Doing as the Japanese do

Doing as the Japanese do

The Japanese are getting into the very good books with sports fans around the world thanks to their annoying habit of cleaning up before leaving a venue. It makes dirty people like us look bad, because no one ever expected India to keep any place cleaner than it already is. Sure, we want to tell our kids that cleanliness is greater than godliness, but even a blind man walking down any of our streets would find the hypocrisy of that sentiment amusing. This is probably why the Japanese would not need a ‘Clean Japan’ PR campaign to promote the image of some criminal as a politician in their country.

These reports got me thinking and wondering what Indians are known for abroad. I’m happy to say that the list I came up with was long and interesting.

It shouldn’t bother us that some Asians are perceived as nicer or neater or better behaved than others. It is not that we do not make our country and heritage proud in other ways. It has long been established, for example, that we are second to none when it comes to sniffing out legal loopholes and exploiting them. If there is anything that can be manipulated to make a profit, chances are there is a representative from our country behind that grand scheme. We can try and make it look respectable with gibberish like ‘jugaad’, but everyone knows a scam by any other name is still a scam, so I believe it’s time When we own that reputation and embrace it. We can also be known for cleanliness, albeit in a slightly different context.

Another thing we carry with us around the world is our deep and abiding respect for bureaucracy. Walk into any Indian consulate, or any agency hired by the consulate to manage immigration issues, and you’ll find yourself back in the 1980s and a world of nationalized banks where time has always stood still. Of course there will be computers and the Internet, but the attitude of the people behind those desks will remain unchanged. For tourists and foreign visitors alike, these men and women are committed ambassadors of what it really means to meet someone from India.

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Then there is our famous and controversial accommodation of all the religious beliefs that have been so much a part of our tradition as a secular democracy. As the English city of Leicester found out early in 2022, it doesn’t matter how many years some of our countrymen spend away from our fancied shores; There is always a tug of war in their mind for an imaginary past where the whole of India bows before the same gods and goddesses, leaving no room for any other. We keep alive and well the healthy practice of communal rioting, without which the world would be a nice but undeniably boring place, and I don’t understand why we don’t get more credit for it. It is all a matter of perspective.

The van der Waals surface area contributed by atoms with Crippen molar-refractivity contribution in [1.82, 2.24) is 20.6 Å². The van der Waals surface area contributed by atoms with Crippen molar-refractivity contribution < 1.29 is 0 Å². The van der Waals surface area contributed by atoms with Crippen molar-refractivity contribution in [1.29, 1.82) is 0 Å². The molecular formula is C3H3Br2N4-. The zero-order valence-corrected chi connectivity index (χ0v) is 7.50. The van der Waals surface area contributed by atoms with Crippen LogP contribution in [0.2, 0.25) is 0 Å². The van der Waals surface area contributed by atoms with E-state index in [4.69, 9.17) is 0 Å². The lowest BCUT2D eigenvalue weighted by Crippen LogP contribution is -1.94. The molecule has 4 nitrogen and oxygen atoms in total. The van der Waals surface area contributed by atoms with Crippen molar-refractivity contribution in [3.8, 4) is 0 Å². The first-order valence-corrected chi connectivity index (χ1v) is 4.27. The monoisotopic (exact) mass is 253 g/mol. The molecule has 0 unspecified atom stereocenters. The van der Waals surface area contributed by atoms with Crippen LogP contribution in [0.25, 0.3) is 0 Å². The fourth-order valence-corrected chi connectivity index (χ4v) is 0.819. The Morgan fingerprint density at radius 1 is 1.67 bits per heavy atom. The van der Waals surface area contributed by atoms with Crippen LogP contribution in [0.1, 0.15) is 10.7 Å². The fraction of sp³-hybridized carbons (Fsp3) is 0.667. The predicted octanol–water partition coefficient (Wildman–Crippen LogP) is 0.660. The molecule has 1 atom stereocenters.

Respect for the environment is another virtue that must be instilled in us, even though noise, air and water pollution are an intrinsic part of our rites and traditions. It is the thought that counts, even if our actions are often misinterpreted. Take, for example, the Canadian city of Brampton, whose councilors voted unanimously in favor of a fireworks ban two months ago following an increase in complaints. Complaints were made during some of our religious holidays, but I would argue that we respect the environment on at least the four or five days of the year for which we are never praised.

Lastly, we should be recognized for the respect we always show our women. Our country might be one of the most unsafe places on earth for women, but very few Indian men abroad would display misogyny on their sleeves, for which they should be commended. He always takes care to limit this inescapable aspect of his personality to acts of honor killing, domestic violence, and other such acts, which manifests a commitment to protect India’s reputation in the outside world.

In the spirit of fairness, I will also acknowledge some minor flaws among us, such as our venerable caste system. There are increasing media reports abroad about how this is deeply rooted and systemic in nature, perpetuated through cultural perceptions and impossible for Indians to escape, but I think we should let go of this criticism.

This is our culture.

When he’s not boasting about all things Mumbai, Lindsay Pereira can be almost sweet. He tweeted @lindsaypereira

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The views expressed in this column are those of the individual and do not represent the views of the paper



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